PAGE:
Title: The Fall of Lord Drayson
Author: Rachael AndersonMy GoodReads Rating: ⭐⭐
Publisher: HEA Publishing
Publisher: HEA Publishing
Lucy Beresford is not a woman who fits in in her time. She does not act according to the notions of propriety and decorum. Despite being a vicar’s only child, there is nothing remotely saintly about her. Her greatest weakness is her tendency towards creative truth-telling.
After the death of her father, Vicar Beresford, Lucy and her mother have been very kindly permitted by Lord Drayson to continue to reside in the dower house as long as they wish to. But now that Lord Drayson is dead, his son, the new Lord Drayson, Colin Cavendish, wants to oust the tenants and sell the property.
Landing up on their doorstep, he informs Lucy that she and her mother have two months to make alternate arrangements. Lucy has no idea what to do. They have no relatives, and no money. Who should she turn to for help?
She is also upset that he could so easily seek to break a promise given by his father to her mother.
When the young earl falls off his horse and loses his memory. Lucy and the maid, Georgina, rescue him and Lucy thinks that this is a good opportunity to teach him a lesson. She tells him that he is her servant, Collins.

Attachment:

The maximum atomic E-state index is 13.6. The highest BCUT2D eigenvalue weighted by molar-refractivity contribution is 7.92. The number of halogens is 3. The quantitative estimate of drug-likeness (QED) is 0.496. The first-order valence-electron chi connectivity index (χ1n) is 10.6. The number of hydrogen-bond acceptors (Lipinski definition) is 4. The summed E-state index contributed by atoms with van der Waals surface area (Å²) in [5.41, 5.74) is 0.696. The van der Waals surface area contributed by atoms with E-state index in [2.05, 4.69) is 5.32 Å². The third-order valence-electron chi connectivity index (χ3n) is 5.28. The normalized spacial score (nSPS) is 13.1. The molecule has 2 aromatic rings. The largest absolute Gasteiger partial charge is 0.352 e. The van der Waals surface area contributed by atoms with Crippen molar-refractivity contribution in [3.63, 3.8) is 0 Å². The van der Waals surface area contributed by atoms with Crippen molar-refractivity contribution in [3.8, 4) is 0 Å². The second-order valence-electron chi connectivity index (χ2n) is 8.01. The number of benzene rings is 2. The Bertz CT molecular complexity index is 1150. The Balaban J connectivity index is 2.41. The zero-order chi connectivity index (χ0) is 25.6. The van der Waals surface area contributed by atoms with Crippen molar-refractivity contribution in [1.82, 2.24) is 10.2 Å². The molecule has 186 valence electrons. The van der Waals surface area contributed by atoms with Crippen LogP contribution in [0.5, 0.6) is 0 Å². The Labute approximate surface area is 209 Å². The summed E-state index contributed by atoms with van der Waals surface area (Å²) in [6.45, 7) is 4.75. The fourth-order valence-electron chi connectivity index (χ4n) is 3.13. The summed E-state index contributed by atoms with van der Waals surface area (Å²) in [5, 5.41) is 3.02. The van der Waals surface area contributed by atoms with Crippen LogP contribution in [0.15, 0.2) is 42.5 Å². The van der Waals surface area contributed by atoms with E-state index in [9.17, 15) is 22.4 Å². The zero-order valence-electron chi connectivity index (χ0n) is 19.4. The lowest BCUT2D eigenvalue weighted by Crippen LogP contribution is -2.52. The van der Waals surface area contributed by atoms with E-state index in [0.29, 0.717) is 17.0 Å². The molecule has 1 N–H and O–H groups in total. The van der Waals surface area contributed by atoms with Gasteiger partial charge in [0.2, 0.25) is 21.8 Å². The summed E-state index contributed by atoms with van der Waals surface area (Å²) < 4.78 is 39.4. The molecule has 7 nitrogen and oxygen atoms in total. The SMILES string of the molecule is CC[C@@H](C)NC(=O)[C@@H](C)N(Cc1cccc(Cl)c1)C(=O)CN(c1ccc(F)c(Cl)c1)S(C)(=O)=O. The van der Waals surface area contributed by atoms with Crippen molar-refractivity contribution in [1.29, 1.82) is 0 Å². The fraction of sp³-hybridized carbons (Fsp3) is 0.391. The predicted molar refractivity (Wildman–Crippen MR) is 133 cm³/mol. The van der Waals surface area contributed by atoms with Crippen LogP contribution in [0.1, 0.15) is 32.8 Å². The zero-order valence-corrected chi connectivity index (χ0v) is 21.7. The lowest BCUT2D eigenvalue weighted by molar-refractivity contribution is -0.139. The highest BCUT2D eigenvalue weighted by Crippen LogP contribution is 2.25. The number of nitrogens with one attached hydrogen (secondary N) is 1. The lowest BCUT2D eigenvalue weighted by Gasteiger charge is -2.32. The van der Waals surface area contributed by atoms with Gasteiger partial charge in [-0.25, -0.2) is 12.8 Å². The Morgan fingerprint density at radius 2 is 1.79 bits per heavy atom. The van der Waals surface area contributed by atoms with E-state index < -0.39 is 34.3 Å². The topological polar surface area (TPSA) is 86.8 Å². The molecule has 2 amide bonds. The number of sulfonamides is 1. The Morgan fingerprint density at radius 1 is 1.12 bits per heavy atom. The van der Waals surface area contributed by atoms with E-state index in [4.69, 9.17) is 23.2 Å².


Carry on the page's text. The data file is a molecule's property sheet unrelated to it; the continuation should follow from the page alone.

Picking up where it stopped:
The book is written in the third person past tense PoVs of Lucy and Drayson, as Collins.
I don’t generally read romances, but I started reading this one because of Lucy. She was so feisty, so completely uncaring of social mores that it was a pleasure to see how she ruffled feathers.
I stayed on for the banter and the quick repartee that constituted the conversation between Lucy and Collins. I also liked the fact that Lucy was her mother’s main confidante, that her mother actually sought her daughter’s advice.
There isn’t as much heartburn as such novels generally include, and the earl behaves far nicer than the limits of the genre permit. In fact, the earl even consults his wife when making decisions.
It’s only when Lucy moves to the earl’s home that the story becomes dull. I was surprised to see Colin’s mother take so easily to Lucy, as though the differences in station didn’t matter at all to her. Even if Lucy was gentry, surely she didn’t belong to a titled family. Nor did she have any wealth to her name.
Also, Lucy has no real rival for Colin’s affections, which was quite strange. Considering the wealth he had, there should have been another woman to spice things up, or at least some opposition that Lucy faced.
Amnesia to the extent that Colin faces is a favourite contrivance of novelists, though quite unlikely.
The fact that Lucy’s mother gets a second chance at love was nice.
All in all, much ado about nothing. Nothing really solid by way of plot.